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Originally published Wednesday, August 27, 2008 at 12:00 AM

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Machinists unimpressed by new Boeing offer

Boeing presented to the Machinists union Tuesday an improved contract proposal that offers more money and removes two of three issues that union officials had previously labeled "deal-breakers," but union official Mark Blondin said "the wage package falls well below expectations."

Seattle Times aerospace reporter

Timetable for contract talks

Aug. 22: Boeing lays out first offer to Machinists union.

By Labor Day weekend: Boeing makes "best and final" offer.

Sept. 3: Machinists members in Washington, Oregon and Kansas vote on contract proposal; current contract expires.

Boeing and the IAM

CONTRACT 2008 POSITIONS

Boeing negotiations Web site: www.boeing.com/2008negotiations/

IAM union negotiations

Web site: www.iam751.org/contract08.htm

Boeing presented to the Machinists union Tuesday an improved contract proposal that offers more money and removes two of three issues that union officials had previously labeled "deal-breakers."

Company spokesman Tim Healy called it an "outstanding offer." But International Association of Machinists (IAM) aerospace coordinator Mark Blondin said "the wage package falls well below expectations."

Blondin added that the time spent getting those first strike issues off the table has held up agreement on increased compensation. "Right now we are still apart on a lot of issues."

Boeing withdrew its plan to replace the traditional pension for future hires with a 401(k)-style savings plan. It also killed an attempt to extend outsourcing of facilities-maintenance work.

Everett crane operator and union activist Don Grinde dismissed those concessions.

"They conjure up boogeyman issues they know will incite the membership, then at the last minute they pull them off the table," said Grinde. "You didn't gain anything."

This second Boeing offer comes just four days after its initial proposal was roundly rejected as "insulting" by the union. IAM negotiators will counter with their own revised proposal Wednesday, and Blondin said they expect Boeing's "best-and-final" offer Thursday.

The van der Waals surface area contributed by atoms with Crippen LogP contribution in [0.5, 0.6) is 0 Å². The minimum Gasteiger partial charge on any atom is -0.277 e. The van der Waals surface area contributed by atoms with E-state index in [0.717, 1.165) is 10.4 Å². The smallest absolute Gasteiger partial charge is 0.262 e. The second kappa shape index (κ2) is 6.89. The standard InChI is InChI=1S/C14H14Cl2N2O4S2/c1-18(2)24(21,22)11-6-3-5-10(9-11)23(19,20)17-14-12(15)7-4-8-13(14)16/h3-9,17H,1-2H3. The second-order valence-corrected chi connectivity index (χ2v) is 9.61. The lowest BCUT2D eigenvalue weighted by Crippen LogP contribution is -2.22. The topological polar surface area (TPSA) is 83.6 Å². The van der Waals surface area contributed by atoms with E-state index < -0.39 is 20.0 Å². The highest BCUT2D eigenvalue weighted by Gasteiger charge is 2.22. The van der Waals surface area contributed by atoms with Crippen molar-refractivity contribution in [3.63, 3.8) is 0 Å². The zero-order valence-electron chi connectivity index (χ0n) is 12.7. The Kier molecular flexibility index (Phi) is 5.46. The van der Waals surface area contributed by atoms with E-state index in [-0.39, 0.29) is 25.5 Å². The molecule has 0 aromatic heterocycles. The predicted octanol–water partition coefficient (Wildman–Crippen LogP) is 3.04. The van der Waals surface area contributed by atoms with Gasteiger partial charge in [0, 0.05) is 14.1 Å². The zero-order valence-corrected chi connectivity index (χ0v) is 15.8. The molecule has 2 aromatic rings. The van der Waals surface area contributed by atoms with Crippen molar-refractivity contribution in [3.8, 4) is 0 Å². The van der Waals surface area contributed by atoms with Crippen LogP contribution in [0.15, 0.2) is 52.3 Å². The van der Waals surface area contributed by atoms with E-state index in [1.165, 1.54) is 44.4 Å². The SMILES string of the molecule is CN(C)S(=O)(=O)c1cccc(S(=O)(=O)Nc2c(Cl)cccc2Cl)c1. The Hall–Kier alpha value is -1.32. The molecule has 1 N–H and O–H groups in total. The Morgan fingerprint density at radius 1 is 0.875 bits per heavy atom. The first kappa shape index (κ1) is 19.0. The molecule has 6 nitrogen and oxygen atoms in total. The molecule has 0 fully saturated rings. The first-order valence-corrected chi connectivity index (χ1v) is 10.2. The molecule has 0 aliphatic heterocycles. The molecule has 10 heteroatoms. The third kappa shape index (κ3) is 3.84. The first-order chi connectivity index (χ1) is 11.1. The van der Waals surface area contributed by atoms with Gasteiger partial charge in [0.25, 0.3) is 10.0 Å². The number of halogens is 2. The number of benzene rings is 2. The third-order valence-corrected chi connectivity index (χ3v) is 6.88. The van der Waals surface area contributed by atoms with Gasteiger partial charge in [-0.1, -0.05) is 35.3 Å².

The new company offer includes substantially more money. Boeing estimates that a typical Machinist will earn an extra $28,000 over the three-year contract span in increased wages and incentive pay, compared to a $24,000 bump-up in its original offer:

• The general wage increase goes up to 9 percent over three years, from 6.5 percent in the initial offer.

• A lump-sum payment after ratification goes up from $2,500 to 5 percent of gross pay, including overtime, in the preceding year. On average, Boeing estimates, that's worth about $3,300. For higher-paid Machinists, it's worth more.

• Minimum-wage rates, for new hires, are raised $2.28 an hour compared to $1.28 an hour in the initial offer.

• The basic monthly pension rate goes up to $78 per year of service, from $70 now and $75 in the initial offer.

• Monthly premiums in one of three health-care plans go up 55 percent, versus 100 percent in the previous offer. Premiums in the second plan go down slightly, compared to a 28 percent increase in the previous offer. The third plan remains free of monthly premiums.

One remaining item that the union has labeled a strike issue is Boeing's proposal to end early-retiree medical benefits for new hires.

Another stumbling block is that the union isn't satisfied with the company withdrawing its plan to extend outsourcing — Blondin said the IAM also wants a say in decisions about future outsourcing of parts-delivery work.

Subcontracting such work to outside vendors is currently permitted under a contract provision the company inserted in 2002, a clause the union never accepted.

Company and union officials have been locked in intensive negotiations at the SeaTac Doubletree Hotel since Thursday. Boeing negotiators maintain their target of ending the talks this Friday. After a long Labor Day weekend to think it over, union members will vote on the offer Sept. 3.

Dominic Gates: 206-464-2963 or dgates@seattletimes.com

Copyright © 2008 The Seattle Times Company

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